Because of this common theme around considering your investments (generally, the authors either explicitly or implicitly are describing retirement / long-term investing) as ONE portfolio instead of many, I imagine that many folks out there (like me!) carry this same strategy through to how they treat their cash savings earmarked for specific purposes and their emergency fund – they simply count these funds as part of their long-term asset allocation / overall portfolio.

However, does this same advice actually still apply for one’s tactical cash savings?

On one hand, I suppose the argument could be made for including earmarked savings in your long-term asset allocation on the basis that…

  • Doing so will provide you with a more accurate, global view of your overall finances (it is YOUR cash after all, so why wouldn’t you count it in YOUR asset allocation?
  • Doing so gives you a more accurate feel for the level of secure holdings you are carrying.
  • If you’re like me, these earmarked and emergency fund savings were taken in to consideration when I calculated my fixed income asset allocation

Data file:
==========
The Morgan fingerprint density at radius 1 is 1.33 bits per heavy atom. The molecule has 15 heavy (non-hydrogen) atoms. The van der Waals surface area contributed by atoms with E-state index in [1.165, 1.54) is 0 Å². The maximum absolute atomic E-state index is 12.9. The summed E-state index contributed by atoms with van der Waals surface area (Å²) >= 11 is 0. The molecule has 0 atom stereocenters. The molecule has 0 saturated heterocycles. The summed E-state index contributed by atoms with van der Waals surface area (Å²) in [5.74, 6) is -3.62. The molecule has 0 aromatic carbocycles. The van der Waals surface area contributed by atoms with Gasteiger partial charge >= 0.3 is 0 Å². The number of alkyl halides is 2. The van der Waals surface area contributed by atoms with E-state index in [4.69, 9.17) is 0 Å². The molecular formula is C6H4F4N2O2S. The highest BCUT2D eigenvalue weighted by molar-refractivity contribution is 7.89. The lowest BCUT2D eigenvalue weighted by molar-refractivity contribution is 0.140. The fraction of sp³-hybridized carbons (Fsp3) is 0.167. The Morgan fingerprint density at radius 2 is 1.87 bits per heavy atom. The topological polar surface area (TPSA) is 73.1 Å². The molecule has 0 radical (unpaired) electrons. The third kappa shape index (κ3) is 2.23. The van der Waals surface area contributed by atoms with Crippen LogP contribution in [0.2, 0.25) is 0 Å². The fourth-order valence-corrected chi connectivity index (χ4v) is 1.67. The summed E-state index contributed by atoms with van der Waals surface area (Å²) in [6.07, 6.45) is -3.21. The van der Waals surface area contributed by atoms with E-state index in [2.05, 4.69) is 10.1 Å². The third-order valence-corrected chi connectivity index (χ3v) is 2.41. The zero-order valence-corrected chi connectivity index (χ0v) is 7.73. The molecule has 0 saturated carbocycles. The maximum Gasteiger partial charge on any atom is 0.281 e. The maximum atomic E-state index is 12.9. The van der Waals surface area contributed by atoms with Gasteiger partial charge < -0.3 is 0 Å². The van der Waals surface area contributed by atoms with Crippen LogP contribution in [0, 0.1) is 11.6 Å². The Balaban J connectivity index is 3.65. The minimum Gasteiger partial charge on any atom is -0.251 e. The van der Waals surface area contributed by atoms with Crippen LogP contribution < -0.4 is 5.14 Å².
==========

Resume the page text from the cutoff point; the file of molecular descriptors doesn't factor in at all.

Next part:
• Even though you’re investing for the long-run, if a financial emergency pops up, you’re going to use whatever money you have access to in your ENTIRE asset allocation, so why not treat it all as the same pile of money?

However, if we look in to the issue in a little more depth, do these reasons still hold true?

Reasons for NOT Including These Savings in Your Long-Term Asset Allocation 

Even though I do include my emergency fund and other intermediate-term cash savings in my retirement asset allocation, one thing that I do NOT include is the savings that I accumulate each year for paying estimated income tax from un-taxed self employment and graduate fellowship income. The reason for this exclusion is because the money comes in and out of my portfolio so quickly (1 year or less) that the only thing it would do is skew my asset allocation percentages to make me think I am holding more cash than I am. In addition, these estimated tax savings were not taken in to consideration when I calculated my fixed income asset allocation.

Reason # 1 – Including the Savings Makes You Think Your Holdings are More Conservative Than They Really Are

When I really started thinking about it, I realized that it could be argued that including tactical savings in your asset allocation is wrong because it makes your investments seem more conservative than they really are.